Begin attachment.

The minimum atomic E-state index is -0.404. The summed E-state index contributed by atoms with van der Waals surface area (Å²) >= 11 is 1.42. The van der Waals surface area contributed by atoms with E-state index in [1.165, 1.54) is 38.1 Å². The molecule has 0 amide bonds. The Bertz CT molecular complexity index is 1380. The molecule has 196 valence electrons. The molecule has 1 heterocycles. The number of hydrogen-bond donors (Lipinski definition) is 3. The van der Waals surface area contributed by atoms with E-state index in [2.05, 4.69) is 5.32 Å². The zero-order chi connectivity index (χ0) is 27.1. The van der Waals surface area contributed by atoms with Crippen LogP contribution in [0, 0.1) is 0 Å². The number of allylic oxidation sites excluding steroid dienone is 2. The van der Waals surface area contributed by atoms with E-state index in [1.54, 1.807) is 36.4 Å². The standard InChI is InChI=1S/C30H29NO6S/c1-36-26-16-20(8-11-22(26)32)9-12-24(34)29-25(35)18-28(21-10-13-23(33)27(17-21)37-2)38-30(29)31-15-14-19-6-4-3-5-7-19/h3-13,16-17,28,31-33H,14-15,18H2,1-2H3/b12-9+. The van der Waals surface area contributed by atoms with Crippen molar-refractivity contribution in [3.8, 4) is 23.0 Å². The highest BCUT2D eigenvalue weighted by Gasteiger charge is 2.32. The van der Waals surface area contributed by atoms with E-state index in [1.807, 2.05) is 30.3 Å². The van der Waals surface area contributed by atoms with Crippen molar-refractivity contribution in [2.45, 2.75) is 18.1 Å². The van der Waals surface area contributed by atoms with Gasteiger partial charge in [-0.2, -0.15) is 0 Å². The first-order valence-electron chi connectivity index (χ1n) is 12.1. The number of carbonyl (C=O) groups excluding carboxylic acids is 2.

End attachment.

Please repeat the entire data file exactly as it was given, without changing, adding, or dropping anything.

The minimum atomic E-state index is -0.404. The summed E-state index contributed by atoms with van der Waals surface area (Å²) >= 11 is 1.42. The van der Waals surface area contributed by atoms with E-state index in [1.165, 1.54) is 38.1 Å². The molecule has 0 amide bonds. The Bertz CT molecular complexity index is 1380. The molecule has 196 valence electrons. The molecule has 1 heterocycles. The number of hydrogen-bond donors (Lipinski definition) is 3. The van der Waals surface area contributed by atoms with E-state index in [2.05, 4.69) is 5.32 Å². The zero-order chi connectivity index (χ0) is 27.1. The van der Waals surface area contributed by atoms with Crippen LogP contribution in [0, 0.1) is 0 Å². The number of allylic oxidation sites excluding steroid dienone is 2. The van der Waals surface area contributed by atoms with E-state index in [1.54, 1.807) is 36.4 Å². The standard InChI is InChI=1S/C30H29NO6S/c1-36-26-16-20(8-11-22(26)32)9-12-24(34)29-25(35)18-28(21-10-13-23(33)27(17-21)37-2)38-30(29)31-15-14-19-6-4-3-5-7-19/h3-13,16-17,28,31-33H,14-15,18H2,1-2H3/b12-9+. The van der Waals surface area contributed by atoms with Crippen molar-refractivity contribution in [3.8, 4) is 23.0 Å². The highest BCUT2D eigenvalue weighted by Gasteiger charge is 2.32. The van der Waals surface area contributed by atoms with E-state index in [1.807, 2.05) is 30.3 Å². The van der Waals surface area contributed by atoms with Crippen molar-refractivity contribution in [2.45, 2.75) is 18.1 Å². The van der Waals surface area contributed by atoms with Gasteiger partial charge in [-0.2, -0.15) is 0 Å². The first-order valence-electron chi connectivity index (χ1n) is 12.1. The number of carbonyl (C=O) groups excluding carboxylic acids is 2.